The U of I Health Care clinic was built with this in mind, dedicating half the building to dialysis. The rest of the clinic is used for primary care, family medicine and specialists from Iowa City.

Maharry attributed part of the success of the clinic to its association to U of I. “I just think that patients trust the University brand,” he said, “and we try to uphold that trust.” He offered the medical students who come to learn contribute to the clinic’s success.

“At the U of I, we’re educators as well as doctors,” Maharry said, “and if you’re teaching other students, it’s assumed you know what you’re doing. (Our doctors) have the reputation that they know what they’re doing if they’re able to teach it to someone else very well.” He considers the people of Muscatine a valuable teaching source for these students. “They are teachers, as well. (The clinic) is just a great learning place because there are real diseases to take care of and real people to help.”

The clinic can hold visits over video chat, allowing them to treat patients without building more exam rooms. “There’s definitely opportunity for growth,” Maharry said, “We’re always looking to see more patients, and if we need to bring on more doctors, then we certainly will.”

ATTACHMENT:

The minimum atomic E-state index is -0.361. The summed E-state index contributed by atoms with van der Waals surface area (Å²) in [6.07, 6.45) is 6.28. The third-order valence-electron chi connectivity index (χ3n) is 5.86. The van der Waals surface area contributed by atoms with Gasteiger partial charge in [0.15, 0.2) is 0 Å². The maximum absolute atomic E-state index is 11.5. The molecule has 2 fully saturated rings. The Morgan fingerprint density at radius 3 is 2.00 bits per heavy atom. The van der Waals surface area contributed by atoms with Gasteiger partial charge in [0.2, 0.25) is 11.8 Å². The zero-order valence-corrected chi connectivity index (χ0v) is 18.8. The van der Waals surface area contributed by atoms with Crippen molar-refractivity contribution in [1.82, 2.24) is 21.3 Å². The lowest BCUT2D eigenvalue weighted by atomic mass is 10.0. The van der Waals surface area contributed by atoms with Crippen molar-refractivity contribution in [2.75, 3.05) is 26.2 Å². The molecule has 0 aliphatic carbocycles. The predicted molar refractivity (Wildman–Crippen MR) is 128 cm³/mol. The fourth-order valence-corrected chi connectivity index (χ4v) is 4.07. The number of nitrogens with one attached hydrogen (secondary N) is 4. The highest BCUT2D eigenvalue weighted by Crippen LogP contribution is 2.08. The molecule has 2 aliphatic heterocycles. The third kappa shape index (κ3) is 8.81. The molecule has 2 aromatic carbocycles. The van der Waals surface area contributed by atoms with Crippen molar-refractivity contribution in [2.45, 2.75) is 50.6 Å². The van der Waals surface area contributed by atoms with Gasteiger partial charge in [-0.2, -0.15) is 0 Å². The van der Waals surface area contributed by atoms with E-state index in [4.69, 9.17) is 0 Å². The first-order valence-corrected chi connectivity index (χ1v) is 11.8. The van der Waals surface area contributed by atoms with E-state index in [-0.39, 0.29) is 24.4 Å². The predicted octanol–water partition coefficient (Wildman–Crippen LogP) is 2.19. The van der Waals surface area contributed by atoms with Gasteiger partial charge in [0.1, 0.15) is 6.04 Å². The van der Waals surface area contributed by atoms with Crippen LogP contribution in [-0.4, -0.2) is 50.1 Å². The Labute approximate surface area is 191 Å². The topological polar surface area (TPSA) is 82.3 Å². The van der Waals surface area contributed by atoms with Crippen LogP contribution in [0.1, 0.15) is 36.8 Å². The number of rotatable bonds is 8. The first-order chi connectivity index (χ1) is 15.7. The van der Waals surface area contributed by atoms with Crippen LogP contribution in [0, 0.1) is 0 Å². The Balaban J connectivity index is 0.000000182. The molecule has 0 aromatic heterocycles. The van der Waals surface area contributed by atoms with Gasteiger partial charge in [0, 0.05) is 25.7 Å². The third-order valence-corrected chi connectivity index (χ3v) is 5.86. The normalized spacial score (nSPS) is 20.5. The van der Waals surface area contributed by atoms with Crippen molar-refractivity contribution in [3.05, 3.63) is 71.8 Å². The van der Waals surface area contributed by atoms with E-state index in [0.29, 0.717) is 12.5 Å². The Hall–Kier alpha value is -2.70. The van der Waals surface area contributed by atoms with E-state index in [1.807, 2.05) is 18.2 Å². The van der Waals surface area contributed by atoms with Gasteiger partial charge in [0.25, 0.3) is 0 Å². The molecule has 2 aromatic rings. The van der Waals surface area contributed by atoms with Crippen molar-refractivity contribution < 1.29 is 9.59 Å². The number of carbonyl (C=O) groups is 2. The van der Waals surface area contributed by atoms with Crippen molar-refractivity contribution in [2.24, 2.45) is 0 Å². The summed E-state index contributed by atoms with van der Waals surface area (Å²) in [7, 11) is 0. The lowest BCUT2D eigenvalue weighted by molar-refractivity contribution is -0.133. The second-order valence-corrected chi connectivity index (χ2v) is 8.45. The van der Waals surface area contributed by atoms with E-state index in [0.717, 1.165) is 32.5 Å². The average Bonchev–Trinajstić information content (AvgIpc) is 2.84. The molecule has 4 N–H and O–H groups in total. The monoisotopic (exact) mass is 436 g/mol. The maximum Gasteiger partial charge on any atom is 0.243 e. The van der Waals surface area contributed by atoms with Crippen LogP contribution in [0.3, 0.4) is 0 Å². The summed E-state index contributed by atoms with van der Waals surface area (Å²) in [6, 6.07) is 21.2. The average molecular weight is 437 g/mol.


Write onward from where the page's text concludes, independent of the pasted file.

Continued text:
Dr. Maharry is proud of the work he and his clinic have accomplished in the past decade. "I really feel that I make a difference in Muscatine, just because there are a lot of people that have a lot of medical issues and that we’re really helping,” he said, “and I just want to thank all my colleagues and great team members. We wouldn’t be as successful without our whole team.”


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Maskless Trump tours plant

YPSILANTI TOWNSHIP, Mich. — Pandemic politics shadowed President Donald Trump's trip to Michigan on Thursday as he highlighted lifesaving medical devices, with the president and officials from the electoral battleground state clashing over federal aid, mail-in ballots and face masks.